Another method for choosing a name in Korea is finding one that sounds like your native name.
This may require some help from a Korean native, but you can make use of the name lists and other resources to try for yourself.
For example, maybe your name is “Kimberly Johnson”. Through the name lists or from the help of a friend, you come up with the following name:
Some people may wish to choose a Korean last name that sounds similar to their given name in English! One member of our program named Joe chose the family name 조 (Cho) when making his name. He then just chose a modern and cool-sounding first name in Korea.
Method 5: Pick A Korean Name With Special Meaning
This method may also require some assistance from a Korean native friend but it’s a great way to come up with a name that has a story or meaning behind it, versus an arbitrarily chosen name.
Some names in South Korea have special meanings. For example, these common names have the following meanings:
Girl’s name: 은하 galaxy
Girl’s name: 지혜 grace
Boy’s name: 승리 victory
If you know a Korean native, try asking them to help you come up with a name that has a special meaning in Korea.
Don’t have native-speaking friends? There are easy ways to make friends whether you’re in South Korea or outside of South Korea.
Many Koreans also care about a name’s meaning in Chinese characters. This means added research, but can help you come up with a great name that is very meaningful.
Remember how we said Korean names usually have three syllables?
Try looking up the meaning of each Hangeul syllable in Chinese characters or have someone assist you. This would help you have a cool backstory for the meaning of your Korean name and what it represents! Remember that most names in South Korea use 한자 (hanja).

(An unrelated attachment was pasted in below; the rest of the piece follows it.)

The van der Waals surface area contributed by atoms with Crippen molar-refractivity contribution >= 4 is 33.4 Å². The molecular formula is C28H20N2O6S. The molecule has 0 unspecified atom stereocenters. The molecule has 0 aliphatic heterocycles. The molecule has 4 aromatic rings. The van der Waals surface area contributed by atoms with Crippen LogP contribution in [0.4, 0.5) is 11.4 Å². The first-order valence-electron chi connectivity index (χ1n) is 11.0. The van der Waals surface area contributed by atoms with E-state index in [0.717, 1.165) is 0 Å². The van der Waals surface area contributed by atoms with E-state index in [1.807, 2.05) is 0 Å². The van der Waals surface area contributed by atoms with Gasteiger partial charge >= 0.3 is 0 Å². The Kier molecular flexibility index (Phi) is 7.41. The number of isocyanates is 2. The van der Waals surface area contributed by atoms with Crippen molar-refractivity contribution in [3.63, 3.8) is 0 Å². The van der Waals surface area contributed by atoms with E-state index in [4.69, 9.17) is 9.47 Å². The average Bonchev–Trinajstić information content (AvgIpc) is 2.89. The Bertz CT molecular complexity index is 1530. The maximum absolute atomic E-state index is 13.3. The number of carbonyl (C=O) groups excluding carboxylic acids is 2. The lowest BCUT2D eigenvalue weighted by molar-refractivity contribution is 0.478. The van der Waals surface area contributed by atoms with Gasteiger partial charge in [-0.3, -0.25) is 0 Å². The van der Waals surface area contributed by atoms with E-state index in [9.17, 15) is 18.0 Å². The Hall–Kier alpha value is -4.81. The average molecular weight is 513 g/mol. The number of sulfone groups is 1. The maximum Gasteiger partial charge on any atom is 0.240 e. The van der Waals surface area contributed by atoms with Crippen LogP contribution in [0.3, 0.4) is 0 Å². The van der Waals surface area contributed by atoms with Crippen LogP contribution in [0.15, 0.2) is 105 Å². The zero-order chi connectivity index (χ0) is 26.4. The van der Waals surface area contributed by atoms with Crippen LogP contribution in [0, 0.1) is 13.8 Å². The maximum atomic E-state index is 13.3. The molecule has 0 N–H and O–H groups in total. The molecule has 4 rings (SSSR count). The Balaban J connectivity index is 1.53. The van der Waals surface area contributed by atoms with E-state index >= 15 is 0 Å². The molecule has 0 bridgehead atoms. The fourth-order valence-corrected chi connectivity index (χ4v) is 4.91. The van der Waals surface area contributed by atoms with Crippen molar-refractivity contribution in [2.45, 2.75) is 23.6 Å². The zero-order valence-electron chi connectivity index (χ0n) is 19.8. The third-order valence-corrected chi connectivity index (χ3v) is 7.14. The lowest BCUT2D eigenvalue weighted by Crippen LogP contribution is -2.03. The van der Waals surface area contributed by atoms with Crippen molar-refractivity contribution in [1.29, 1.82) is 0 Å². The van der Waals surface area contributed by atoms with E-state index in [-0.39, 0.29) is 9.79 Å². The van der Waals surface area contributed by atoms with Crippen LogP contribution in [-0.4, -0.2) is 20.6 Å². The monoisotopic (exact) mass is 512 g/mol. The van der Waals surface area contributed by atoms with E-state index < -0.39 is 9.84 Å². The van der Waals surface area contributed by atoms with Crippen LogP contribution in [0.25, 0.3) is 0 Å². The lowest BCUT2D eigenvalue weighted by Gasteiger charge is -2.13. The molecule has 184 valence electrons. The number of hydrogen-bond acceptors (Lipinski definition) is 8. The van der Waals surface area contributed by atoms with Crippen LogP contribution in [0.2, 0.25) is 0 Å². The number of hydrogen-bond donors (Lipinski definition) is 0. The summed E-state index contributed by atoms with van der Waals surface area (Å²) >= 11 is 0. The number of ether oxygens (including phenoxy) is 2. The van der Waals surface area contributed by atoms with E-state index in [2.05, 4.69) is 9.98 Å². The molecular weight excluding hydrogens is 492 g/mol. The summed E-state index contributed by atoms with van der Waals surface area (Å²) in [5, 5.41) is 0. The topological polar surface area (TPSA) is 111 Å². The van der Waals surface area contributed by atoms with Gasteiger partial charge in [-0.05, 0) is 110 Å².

Method 6: Get A Korean Name Chosen By Professionals
90 Day Korean has a special paid naming service that will help you get a personalized name in Korean that is the best match for you.
If you have any other recommendations for Korean naming methods, please let us know in the comments and we’ll add it to this page.
I Need Help Writing My Name in Korean!
Please note: We can only reply to comments that follow all three steps below
If you’d like help with your name, our Korean language coaches will be happy to help in the comments section below!
Please follow these instructions. Be sure to follow each step carefully. After you’ve covered all three steps, add your comment below:
1. We’re all here to study and learn so try your best to translate your name in Korean (한글 | hangeul) first.
If you don’t know the Hangul, you can study the alphabet for free in 1 hour using this lesson. You can practice how to type in Korean here. (Example: If your name is Gina, then type “지나” in the comments)
2. Include the English pronunciation of your name, with dashes between syllables (Example: Gina would be “Jeen-uh”)
3. We will reply and make sure you have the correct way of writing your name in Korean.
A proper comment might look something like this:
“My name is Gina (Jeen-uh). Is 지나 the correct way to make my name?”
Regardless of which method you choose for coming up with your Korean name, it’s important to get feedback. Having a trusted ally on your side can make all the difference in the world to choosing the right-sounding name. Run your name by any Korean friends you may have or even those with some knowledge of Korea. You can also ask Koreans on your next trip to South Korea, it can be a great conversation starter.
We hope this will help get you off on the right track. Start by writing your English name in Hangeul. Then try coming up with a more native sounding name.
With your new name in hand, you’re ready to get fully immersed in Korean culture!
Happy Korean naming!
Image Credit: Bigstock